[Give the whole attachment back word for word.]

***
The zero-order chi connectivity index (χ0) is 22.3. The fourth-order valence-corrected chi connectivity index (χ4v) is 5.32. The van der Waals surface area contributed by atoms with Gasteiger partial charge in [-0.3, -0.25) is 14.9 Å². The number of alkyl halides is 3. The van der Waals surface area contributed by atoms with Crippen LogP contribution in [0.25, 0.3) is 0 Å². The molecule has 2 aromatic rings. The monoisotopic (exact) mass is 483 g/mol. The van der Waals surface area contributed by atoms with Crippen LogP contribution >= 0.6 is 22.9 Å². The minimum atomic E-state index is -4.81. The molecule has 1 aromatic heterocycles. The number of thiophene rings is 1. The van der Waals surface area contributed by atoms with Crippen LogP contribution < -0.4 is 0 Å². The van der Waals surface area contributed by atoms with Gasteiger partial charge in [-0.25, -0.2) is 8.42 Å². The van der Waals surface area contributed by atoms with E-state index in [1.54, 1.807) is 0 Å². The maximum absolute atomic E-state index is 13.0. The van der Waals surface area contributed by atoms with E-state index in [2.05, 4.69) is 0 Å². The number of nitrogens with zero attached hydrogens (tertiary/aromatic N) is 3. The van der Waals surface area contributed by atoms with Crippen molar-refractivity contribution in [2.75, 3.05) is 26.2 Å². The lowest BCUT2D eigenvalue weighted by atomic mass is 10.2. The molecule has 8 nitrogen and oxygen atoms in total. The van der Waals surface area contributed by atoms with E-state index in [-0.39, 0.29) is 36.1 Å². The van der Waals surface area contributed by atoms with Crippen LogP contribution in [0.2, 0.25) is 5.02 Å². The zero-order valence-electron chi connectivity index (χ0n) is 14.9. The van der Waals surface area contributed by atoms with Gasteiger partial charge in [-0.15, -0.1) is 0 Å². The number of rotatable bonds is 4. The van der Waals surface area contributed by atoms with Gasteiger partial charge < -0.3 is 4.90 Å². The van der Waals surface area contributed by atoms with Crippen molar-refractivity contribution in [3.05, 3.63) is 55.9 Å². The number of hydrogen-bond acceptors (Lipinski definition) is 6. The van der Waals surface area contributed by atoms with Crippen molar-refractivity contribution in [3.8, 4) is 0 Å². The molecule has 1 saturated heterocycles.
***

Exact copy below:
The zero-order chi connectivity index (χ0) is 22.3. The fourth-order valence-corrected chi connectivity index (χ4v) is 5.32. The van der Waals surface area contributed by atoms with Gasteiger partial charge in [-0.3, -0.25) is 14.9 Å². The number of alkyl halides is 3. The van der Waals surface area contributed by atoms with Crippen LogP contribution in [0.25, 0.3) is 0 Å². The molecule has 2 aromatic rings. The monoisotopic (exact) mass is 483 g/mol. The van der Waals surface area contributed by atoms with Crippen LogP contribution >= 0.6 is 22.9 Å². The minimum atomic E-state index is -4.81. The molecule has 1 aromatic heterocycles. The number of thiophene rings is 1. The van der Waals surface area contributed by atoms with Crippen LogP contribution < -0.4 is 0 Å². The van der Waals surface area contributed by atoms with Gasteiger partial charge in [-0.25, -0.2) is 8.42 Å². The van der Waals surface area contributed by atoms with E-state index in [1.54, 1.807) is 0 Å². The maximum absolute atomic E-state index is 13.0. The van der Waals surface area contributed by atoms with E-state index in [2.05, 4.69) is 0 Å². The number of nitrogens with zero attached hydrogens (tertiary/aromatic N) is 3. The van der Waals surface area contributed by atoms with Crippen molar-refractivity contribution in [2.75, 3.05) is 26.2 Å². The lowest BCUT2D eigenvalue weighted by atomic mass is 10.2. The molecule has 8 nitrogen and oxygen atoms in total. The van der Waals surface area contributed by atoms with E-state index in [-0.39, 0.29) is 36.1 Å². The van der Waals surface area contributed by atoms with Crippen LogP contribution in [0.2, 0.25) is 5.02 Å². The zero-order valence-electron chi connectivity index (χ0n) is 14.9. The van der Waals surface area contributed by atoms with Gasteiger partial charge in [-0.15, -0.1) is 0 Å². The number of rotatable bonds is 4. The van der Waals surface area contributed by atoms with Gasteiger partial charge < -0.3 is 4.90 Å². The van der Waals surface area contributed by atoms with Crippen molar-refractivity contribution in [3.05, 3.63) is 55.9 Å². The number of hydrogen-bond acceptors (Lipinski definition) is 6. The van der Waals surface area contributed by atoms with Crippen molar-refractivity contribution in [3.8, 4) is 0 Å². The molecule has 1 saturated heterocycles.